One of the distributors came in recently with some back-end features and functionality that they wanted to test. They wanted to get our opinion; how would we use this data and how would we use these features. So our team got together in a conference room and we went through it with them step by step and we provided them with feedback about how we would use those features. It’s a two way street. Every conversation we have with our partners, we always make an ask — we might be asking for something whether it’s a promotion or for them to entertain a pitch, but we will not get off that call or leave that meeting without saying “How can we better serve you as well?” 

What about podcast advertising? How is advertising on the medium changing?

There are two different camps on the ad side. There are branded campaigns which are general awareness and brand lift, so there’s nothing specific the listener has to do except retain that information the next time they’re in the drug store and need to buy moisturizer. There’s also what we call direct response which is really what grew the industry. The Squarespaces and the Mailchimps — they built this space for many podcasters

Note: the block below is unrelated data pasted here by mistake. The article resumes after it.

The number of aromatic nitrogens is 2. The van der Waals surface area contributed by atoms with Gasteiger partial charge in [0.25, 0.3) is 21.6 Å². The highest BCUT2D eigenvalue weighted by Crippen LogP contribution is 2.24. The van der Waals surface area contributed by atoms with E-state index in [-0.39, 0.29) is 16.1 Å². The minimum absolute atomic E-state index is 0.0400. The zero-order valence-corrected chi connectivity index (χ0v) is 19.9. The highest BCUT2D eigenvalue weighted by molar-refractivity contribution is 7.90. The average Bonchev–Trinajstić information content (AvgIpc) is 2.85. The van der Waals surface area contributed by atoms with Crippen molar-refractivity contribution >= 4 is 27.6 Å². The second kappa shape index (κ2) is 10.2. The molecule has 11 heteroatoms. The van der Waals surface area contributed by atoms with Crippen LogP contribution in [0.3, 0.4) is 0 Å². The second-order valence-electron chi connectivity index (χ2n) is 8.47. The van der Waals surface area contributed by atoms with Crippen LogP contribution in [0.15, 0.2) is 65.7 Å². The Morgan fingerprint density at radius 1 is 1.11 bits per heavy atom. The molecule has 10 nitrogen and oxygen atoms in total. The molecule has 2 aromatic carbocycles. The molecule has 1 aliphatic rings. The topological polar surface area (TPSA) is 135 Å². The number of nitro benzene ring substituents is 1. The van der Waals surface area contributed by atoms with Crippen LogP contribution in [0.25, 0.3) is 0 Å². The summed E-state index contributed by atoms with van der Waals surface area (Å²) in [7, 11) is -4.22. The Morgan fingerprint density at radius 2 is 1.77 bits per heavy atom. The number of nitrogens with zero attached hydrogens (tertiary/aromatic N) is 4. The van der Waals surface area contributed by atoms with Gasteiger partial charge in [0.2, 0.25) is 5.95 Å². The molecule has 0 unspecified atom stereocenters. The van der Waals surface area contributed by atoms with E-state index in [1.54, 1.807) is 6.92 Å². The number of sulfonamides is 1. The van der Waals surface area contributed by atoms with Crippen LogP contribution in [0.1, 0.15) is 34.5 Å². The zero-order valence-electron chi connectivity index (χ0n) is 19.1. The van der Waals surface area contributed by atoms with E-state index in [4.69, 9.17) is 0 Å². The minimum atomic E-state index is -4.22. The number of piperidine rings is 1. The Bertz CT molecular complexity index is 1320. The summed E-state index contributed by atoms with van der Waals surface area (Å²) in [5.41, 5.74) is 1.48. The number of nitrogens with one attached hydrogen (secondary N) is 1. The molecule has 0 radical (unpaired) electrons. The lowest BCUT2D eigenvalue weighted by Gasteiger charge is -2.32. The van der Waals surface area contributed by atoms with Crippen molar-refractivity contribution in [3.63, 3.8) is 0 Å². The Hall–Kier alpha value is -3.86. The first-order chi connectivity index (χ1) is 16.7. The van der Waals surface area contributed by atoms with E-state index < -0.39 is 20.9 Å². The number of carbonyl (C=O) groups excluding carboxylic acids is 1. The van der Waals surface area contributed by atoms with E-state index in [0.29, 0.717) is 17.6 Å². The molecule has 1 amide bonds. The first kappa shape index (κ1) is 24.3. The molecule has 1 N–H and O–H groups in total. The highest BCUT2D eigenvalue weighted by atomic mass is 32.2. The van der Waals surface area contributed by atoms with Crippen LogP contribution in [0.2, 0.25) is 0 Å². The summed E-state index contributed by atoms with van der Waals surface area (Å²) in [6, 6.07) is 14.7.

Direct response is really labor intensive on our end because we have to make sure the talking points are correct, we have to make sure the promo code works, we have to make sure the URL works. A lot of the times [a promo code will be] mailchimp.com/grammar. Well we have to make sure that page exists before we have our host record that ad and put it out in the feed because we’re protecting our listeners. We want to make sure the ads are as accurate and as compelling and as engaging as the rest of the content. It’s hard work to deliver an ad well and sound genuine. 

We want to make sure the ads are as accurate and as compelling and as engaging as the rest of the content. It’s hard work to deliver an ad well and sound genuine. 

We also have requirements. A lot of times we turn away from advertisers if our host can’t support their product in a way that is genuine and viable and will make for a good ad read. I hear a lot of hosts on other shows — you can tell they just have the ad points in front of them and they’re literally just reading them with no emphasis with no personal experience with no integrity. We strive to make sure that doesn’t happen. As a result we leave some money on the table. If you’re a big listener, you know. 

Not everyone obviously has the capacity of Macmillan or a big publisher to develop such a robust audio strategy. Do you recommend that indie presses or indie authors get in the game of podcasting or audio content?